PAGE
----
Whitechapel Gallery

Free

Established in 1901, Whitechapel Gallery was one of the first art galleries in London dedicated to hosting temporary exhibitions.

Whitechapel Gallery is noted for hosting a 1938 exhibition exhibiting Pablo Picasso’s Guernica and it is also credited with introducing Pop Art to the general public. With a rich history of presenting groundbreaking exhibitions and supporting emerging artists, the gallery offers visitors an experience at the forefront of contemporary art culture.

In 2009 Whitechapel Gallery doubled in size after acquiring the neighbouring Passmore Edwards library building and it now has nine exhibition spaces plus a bookshop and restaurant.

The Whitechapel Gallery in East London was one of the first art galleries with a focus on hosting temporary exhibitions. (Photo © 2024 Rover Media)
The Whitechapel Gallery in East London was one of the first art galleries with a focus on hosting temporary exhibitions. (Photo © 2024 Rover Media)

What to see at Whitechapel Gallery

Visitors can see a range of contemporary art exhibitions that reflect the diversity and innovation of the art world with exhibitions drawing from both international artists and artists within the local community.

Exhibitions at Whitechapel Gallery cover a range of artistic media, including painting, sculpture, photography, video art and installation. These exhibitions often explore relevant social, political and cultural themes, providing visitors with thought provoking insights into contemporary issues.

Temporary exhibitions at Whitechapel Gallery

Whitechapel Gallery does not have a permanent collection and focuses solely on hosting a programme of temporary exhibitions. Current and planned exhibitions include:

Andrew Pierre Hart: Bio-Data Flows and Other Rhythms – A Local Story
London-based interdisciplinary artist and experimental music producer Andrew Pierre Hart’s new commission explores Whitechapel’s history as a hub for migrant communities, delving into connections between sound and painting. The exhibition (until 7 July 2024) includes a sound composition, a film shot in Whitechapel’s streets, six oil paintings, a site-specific mural and a bamboo sculpture. Sound permeates the works, shaping abstract forms and influencing the dancers’ movements in the film. Hart’s pieces capture the area’s rhythm and diversity, with paintings depicting local individuals and a bamboo sculpture evoking community gathering spaces. Free.

Gavin Jantjes: To Be Free! A Retrospective (1970–2023)
Gavin Jantjes, an Oxfordshire-based South African painter and printmaker, is the subject of a comprehensive retrospective, his largest solo UK exhibition. Featuring over five decades of his work, including prints, drawings, paintings and archival material, the exhibition (until 1 September 2024) highlights Jantjes’ evolution as an artist, writer, curator and activist. Structured chronologically, it explores key periods in his life, from his upbringing in apartheid-era Cape Town to his influential presence in the UK’s arts scene. The exhibition also commemorates the 30th anniversary of South Africa’s first free general election, marking Nelson Mandela’s presidency and Jantjes’ return from exile.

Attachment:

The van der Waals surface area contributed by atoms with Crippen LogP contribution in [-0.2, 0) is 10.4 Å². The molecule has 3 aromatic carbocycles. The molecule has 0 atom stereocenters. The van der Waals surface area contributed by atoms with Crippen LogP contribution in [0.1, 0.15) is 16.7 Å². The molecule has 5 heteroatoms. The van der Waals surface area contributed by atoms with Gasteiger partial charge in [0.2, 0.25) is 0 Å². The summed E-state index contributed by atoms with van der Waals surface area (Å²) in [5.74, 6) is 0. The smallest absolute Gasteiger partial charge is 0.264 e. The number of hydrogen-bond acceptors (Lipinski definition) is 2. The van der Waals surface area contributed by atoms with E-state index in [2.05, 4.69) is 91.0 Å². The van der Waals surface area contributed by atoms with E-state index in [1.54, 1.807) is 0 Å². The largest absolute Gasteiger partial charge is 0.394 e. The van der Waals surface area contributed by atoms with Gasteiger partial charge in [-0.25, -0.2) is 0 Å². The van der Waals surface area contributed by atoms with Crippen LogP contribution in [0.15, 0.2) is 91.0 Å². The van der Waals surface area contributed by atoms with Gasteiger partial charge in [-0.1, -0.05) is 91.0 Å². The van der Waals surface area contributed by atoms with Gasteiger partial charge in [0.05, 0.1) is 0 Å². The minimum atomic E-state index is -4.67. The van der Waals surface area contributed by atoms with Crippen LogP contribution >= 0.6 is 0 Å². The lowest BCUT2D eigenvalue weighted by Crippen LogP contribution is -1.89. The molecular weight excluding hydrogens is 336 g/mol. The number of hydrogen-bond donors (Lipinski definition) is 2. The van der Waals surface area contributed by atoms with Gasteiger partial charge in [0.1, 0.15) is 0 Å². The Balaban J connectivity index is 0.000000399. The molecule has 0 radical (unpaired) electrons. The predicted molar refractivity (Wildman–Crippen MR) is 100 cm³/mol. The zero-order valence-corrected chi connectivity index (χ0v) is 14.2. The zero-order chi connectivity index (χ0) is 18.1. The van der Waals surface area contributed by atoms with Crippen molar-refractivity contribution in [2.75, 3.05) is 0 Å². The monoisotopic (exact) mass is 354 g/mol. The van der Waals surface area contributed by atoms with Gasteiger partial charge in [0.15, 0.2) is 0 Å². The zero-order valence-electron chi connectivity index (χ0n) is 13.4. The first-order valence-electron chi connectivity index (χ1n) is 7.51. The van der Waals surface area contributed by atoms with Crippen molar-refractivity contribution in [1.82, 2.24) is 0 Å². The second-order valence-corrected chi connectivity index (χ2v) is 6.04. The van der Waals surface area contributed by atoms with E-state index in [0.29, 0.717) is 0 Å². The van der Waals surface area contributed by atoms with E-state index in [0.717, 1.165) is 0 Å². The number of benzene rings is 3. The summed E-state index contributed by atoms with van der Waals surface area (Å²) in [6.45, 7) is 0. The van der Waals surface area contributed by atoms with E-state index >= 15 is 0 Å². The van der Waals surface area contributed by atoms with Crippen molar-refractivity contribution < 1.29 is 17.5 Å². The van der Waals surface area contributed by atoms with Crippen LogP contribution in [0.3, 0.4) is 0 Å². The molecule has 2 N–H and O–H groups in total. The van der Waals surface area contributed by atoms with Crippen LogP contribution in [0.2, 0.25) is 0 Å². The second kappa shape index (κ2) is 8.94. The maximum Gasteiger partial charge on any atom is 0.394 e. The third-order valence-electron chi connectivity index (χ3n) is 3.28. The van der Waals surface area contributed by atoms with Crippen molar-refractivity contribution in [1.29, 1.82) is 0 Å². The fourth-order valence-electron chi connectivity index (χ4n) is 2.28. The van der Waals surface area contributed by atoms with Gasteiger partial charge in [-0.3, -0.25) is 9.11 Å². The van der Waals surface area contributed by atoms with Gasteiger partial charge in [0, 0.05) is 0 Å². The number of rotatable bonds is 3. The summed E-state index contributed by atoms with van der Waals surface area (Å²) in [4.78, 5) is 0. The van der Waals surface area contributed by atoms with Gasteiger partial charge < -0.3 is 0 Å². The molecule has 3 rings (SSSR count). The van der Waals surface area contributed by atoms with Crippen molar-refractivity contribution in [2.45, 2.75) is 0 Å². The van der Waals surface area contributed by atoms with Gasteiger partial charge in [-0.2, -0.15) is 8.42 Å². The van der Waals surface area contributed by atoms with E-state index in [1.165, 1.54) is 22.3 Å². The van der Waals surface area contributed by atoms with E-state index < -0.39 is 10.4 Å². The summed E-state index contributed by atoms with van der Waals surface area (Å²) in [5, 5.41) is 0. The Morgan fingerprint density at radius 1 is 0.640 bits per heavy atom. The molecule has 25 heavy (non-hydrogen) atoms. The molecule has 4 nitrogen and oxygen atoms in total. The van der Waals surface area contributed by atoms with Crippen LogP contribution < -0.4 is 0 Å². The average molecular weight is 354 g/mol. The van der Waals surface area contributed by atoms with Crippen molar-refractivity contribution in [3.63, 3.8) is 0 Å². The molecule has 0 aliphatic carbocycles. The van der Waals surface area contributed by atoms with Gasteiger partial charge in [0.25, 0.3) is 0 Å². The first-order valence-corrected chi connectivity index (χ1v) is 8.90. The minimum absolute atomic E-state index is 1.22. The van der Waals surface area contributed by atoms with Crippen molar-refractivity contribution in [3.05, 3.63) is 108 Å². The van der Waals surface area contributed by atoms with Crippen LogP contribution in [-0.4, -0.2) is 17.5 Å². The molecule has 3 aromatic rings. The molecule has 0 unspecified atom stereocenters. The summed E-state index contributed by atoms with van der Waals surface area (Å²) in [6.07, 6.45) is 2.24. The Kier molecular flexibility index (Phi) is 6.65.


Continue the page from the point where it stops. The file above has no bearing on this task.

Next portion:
Dominique White: Deadweight
Dominique White, winner of the 2022–2024 Max Mara Art Prize for Women, presents Deadweight, a compelling new series developed during her residency in Italy. The exhibition (2 July–15 September 2024) features four large-scale sculptures inspired by the sea and shipwrecks, blending strength and fragility. The term ‘Deadweight’ refers to a nautical concept, but White flips this idea to explore themes of disruption and transformation. Her work, immersed in the Mediterranean Sea, bears marks of rust and decay, evoking a poetic interplay between the material and the ocean. Central to White’s work is a vision of Afro-futurism that seeks liberation from capitalist and colonial constraints, imagining fluid and rebellious futures.

Peter Kennard: Archive of Dissent
This exhibition (23 July 2024–19 January 2025) showcases five decades of London-based artist and activist, Peter Kennard’s, impactful and politically charged works. Known for his iconic photomontages, Kennard has depicted social and political struggles from the Vietnam War to current conflicts. This exhibition transforms the former Whitechapel Library space into a dynamic archive, featuring his work in various forms, from posters and newspapers to recent large-scale installations.

Visiting Whitechapel Gallery

Whitechapel Gallery is near where the East End meets The City of London. It is on Whitechapel High Street, close to Brick Lane and the vibrant Whitechapel area but also just a few minutes walk to The City of London.

It is next door to Aldgate East tube station (on the District and Hammersmith & City lines) and Whitechapel tube station (Elizabeth, District and Hammersmith & City lines plus the Overground) is a 12-minute walk away. It is also served by several bus routes including buses 25, 205 and 254.

The gallery is open Tuesday to Sunday (closed on Mondays) and entrance is free of charge, although some exhibitions may have an additional charge.

Visitor facilities include a bookshop and restaurant and the gallery’s location means that there are plenty of other places to eat and drink nearby, particularly on Brick Lane, which is noted for its Bangladeshi restaurants.

Because the gallery has a focus on temporary exhibitions, the time to allow for your visit will vary depending on which exhibitions are currently running. A visit could last anywhere from half an hour to several hours, even up to half a day if there is an installation where several feature-length films are being shown.

Amenities
  • Wheelchair access
  • Cafe/restaurant
  • Gift shop

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